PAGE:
Chondrocyte surface mechano-receptors include CD44, annexin V and integrins. Chondrocyte extracellular matrix components include collagens, proteoglycans (which consist of aggrecan and hyaluronan), fibronectin and COMP.

Using the integrin-linked mechanotransduction pathway as an example (being one of the better studied pathways), it has been shown to mediate chondrocyte adhesion to cartilage surfaces,[27] mediate survival signaling[28] and regulate matrix production and degradation.[29]

Integrin receptors have an extracellular domain that binds to the ECM proteins (collagen, fibronectin, laminin, vitronectin and osteopontin), and a cytoplasmic domain that interacts with intracellular signaling molecules. When an integrin receptor binds to its ECM ligand and is activated, additional integrins cluster around the activated site. In addition, kinases (e.g., focal adhesion kinase, FAK) and adapter proteins (e.g., paxillin, Pax, talin, Tal and Shc) are recruited to this cluster, which is called the focal adhesion complex (FAC). The activation of these FAC molecules in turn, triggers downstream events that up-regulate and /or down-regulate intracellular processes such as transcription factor activation and gene regulation resulting in apoptosis or differentiation.

In addition to binding to ECM ligands, integrins are also receptive to autocrine and paracrine signals such as growth factors in the TGF-beta family. Chondrocytes have been shown to secrete TGF-b, and upregulate TGF-b receptors in response to mechanical stimulation; this secretion may be a mechanism for autocrine signal amplification within the tissue.[30]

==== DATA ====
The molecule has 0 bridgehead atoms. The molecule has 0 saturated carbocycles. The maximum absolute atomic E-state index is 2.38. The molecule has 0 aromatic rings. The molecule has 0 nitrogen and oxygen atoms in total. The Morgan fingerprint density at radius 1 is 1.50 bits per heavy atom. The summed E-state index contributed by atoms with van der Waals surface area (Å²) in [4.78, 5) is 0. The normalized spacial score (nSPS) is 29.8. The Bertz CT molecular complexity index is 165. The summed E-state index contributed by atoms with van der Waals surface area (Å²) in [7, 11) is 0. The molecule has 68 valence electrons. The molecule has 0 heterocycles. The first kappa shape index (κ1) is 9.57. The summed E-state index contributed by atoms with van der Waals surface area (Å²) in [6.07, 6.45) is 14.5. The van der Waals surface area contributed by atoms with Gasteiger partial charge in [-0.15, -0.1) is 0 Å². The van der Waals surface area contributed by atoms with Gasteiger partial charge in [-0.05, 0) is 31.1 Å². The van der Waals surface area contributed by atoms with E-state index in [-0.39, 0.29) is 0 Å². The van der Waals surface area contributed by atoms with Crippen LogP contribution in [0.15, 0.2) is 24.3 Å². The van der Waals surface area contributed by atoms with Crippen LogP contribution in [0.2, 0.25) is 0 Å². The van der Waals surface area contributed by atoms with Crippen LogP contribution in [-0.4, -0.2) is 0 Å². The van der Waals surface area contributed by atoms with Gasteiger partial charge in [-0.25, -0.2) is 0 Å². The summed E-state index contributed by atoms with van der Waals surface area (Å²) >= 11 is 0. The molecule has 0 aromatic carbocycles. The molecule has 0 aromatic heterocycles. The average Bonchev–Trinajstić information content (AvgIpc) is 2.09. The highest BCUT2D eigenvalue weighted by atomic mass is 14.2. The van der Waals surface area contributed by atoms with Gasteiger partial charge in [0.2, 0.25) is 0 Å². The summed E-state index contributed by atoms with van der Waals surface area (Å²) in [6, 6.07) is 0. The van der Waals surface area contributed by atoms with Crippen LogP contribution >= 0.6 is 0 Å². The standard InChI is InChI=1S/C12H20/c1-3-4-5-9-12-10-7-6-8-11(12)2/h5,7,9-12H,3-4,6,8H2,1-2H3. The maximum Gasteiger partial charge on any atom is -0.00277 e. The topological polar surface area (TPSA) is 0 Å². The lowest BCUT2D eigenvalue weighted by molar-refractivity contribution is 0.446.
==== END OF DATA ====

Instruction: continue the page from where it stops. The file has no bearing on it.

Integrin signaling is just one example of multiple pathways that are activated when cartilage is loaded. Some intracellular processes that have been observed to occur within these pathways include phosphorylation of ERK1/2, p38 MAPK, and SAPK/ERK kinase-1 (SEK-1) of the JNK pathway[31] as well as changes in cAMP levels, actin re-organization and changes in the expression of genes which regulate cartilage ECM content.[32]

More recent studies have hypothesized that chondrocyte primary cilium act as a mechanoreceptor for the cell, transducing forces from the extracellular matrix into the cell. Each chondrocyte has one cilium and it is hypothesized to transmit mechanical signals by way of bending in response to ECM loading. Integrins have been identified on the upper shaft of the cilium, acting as anchors to the collagen matrix around it.[33] Recent studies published by Wann et al. in FASEB Journal have demonstrated for the first time that primary cilia are required for chondrocyte mechanotransduction. Chondrocytes derived from IFT88 mutant mice did not express primary cilia and did not show the characteristic mechanosensitive up regulation of proteoglycan synthesis seen in wild type cells[34]